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Let $g$ and $g'$ be primitive recursive, of arity 2, and let $a,a'\in\mathbb{N}$. Define $f$ and $f'$ by the following formulae:





How would you show these ($f$ and $f'$) are primitive recursive?

As soon as you know one is, the other one follows immediately, so I suppose you have to somehow prove it about both at once.

Replacing the formula for $f$ in the one for $f'$, it's easy to get that $$f'(n+1)=g'\bigg(n,\ g\big(n-1,\ f'(n-1)\big)\bigg),$$ which shows how $f'$ can be realized as composition of p.r. functions ($g$ and $g'$) and $f'$ itself, as soon as you have TWO initial values for $f'$ (which isn't hard). So intuitively that shows why it should be p.r. Symmetrically for $f$. However, I don't know how to turn this into a formal proof, or even if this is the right approach.

It's easy to see that the last formula above looks sort of like the basic formula for primitive recursion (as in ), but I don't know if that helps.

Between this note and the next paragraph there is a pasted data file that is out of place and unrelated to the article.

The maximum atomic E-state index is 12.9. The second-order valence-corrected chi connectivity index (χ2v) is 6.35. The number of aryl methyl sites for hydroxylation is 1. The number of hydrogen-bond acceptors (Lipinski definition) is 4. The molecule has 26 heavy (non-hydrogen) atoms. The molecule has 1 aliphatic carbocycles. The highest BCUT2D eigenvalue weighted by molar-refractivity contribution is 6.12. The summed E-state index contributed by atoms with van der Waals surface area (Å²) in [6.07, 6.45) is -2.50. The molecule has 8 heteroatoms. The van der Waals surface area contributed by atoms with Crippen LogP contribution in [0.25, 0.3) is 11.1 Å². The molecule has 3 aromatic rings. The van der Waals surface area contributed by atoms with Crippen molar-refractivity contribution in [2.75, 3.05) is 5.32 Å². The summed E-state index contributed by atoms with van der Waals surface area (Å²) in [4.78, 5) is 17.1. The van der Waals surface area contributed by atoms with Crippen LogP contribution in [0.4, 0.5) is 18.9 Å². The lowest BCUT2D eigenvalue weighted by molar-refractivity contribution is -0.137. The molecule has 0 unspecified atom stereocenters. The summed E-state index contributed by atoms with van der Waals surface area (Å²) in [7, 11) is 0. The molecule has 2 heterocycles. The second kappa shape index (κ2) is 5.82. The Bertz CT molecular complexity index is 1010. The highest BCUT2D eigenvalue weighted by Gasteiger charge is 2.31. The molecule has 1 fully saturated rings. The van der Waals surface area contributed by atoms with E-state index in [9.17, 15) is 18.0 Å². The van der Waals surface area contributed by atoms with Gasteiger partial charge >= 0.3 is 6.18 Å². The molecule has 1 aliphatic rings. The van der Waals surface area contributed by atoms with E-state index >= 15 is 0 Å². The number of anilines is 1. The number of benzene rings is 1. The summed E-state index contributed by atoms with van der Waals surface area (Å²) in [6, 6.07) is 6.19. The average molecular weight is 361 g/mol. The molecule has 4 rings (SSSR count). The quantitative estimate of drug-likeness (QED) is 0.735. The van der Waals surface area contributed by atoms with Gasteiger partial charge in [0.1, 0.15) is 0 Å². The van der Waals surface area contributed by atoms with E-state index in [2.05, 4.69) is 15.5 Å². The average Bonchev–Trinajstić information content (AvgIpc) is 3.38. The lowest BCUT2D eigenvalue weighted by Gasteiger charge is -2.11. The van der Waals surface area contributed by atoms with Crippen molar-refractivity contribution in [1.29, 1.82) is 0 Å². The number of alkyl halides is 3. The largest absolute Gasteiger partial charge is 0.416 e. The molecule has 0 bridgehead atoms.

Finally, I have looked at $f(i)$ for $i=0..4$ (and hence for $f'(i)$, due to the symmetry), and the pattern seems to be $$f(i)=g\bigg(i-1,g'\Big(i-2,g\big(i-3,g'(\dots,\star)\big)\Big)\bigg),$$ where $\star\in\{a,a'\}.$ I suppose this is sort of the proof ($f$ can be realized as a series of compositions of $g$ and $g'$, both of which are p.r.), but I don't know how to make it rigorous, and somehow it doesn't seem so satisfying to actually write out $f$ and $f'$ as iterative recursions of $g$ and $g'$, so another approach would be appreciated.

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up vote 1 down vote accepted

Mutual recursion is usually handled by collecting the different "streams" of output together. For example, let's assume we have constructed a primitive recursive pairing/unpairing function. Then I can define a function $F$ by primitive recursion: $$F(0) = \mathsf{pair}(a, a')$$ $$F(n+1) = \mathsf{pair}(g(n, \mathsf{right}(F(n))), g'(n, \mathsf{left}(F(n)))$$ The functions you want are then obtained by composition: $$f(n) = \mathsf{left}(F(n))$$ $$f'(n) = \mathsf{right}(F(n))$$

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One way to do this is to define a single function $h$ such that $h(2n) = f(n)$ and $h(2n+1) = f'(n)$. You can do this without first defining $f$ or $f'$ because primitive recursive functions are closed under effective definitions by cases. Once you have defined $h$, you can use it to define $f$ and $f'$ by composition.

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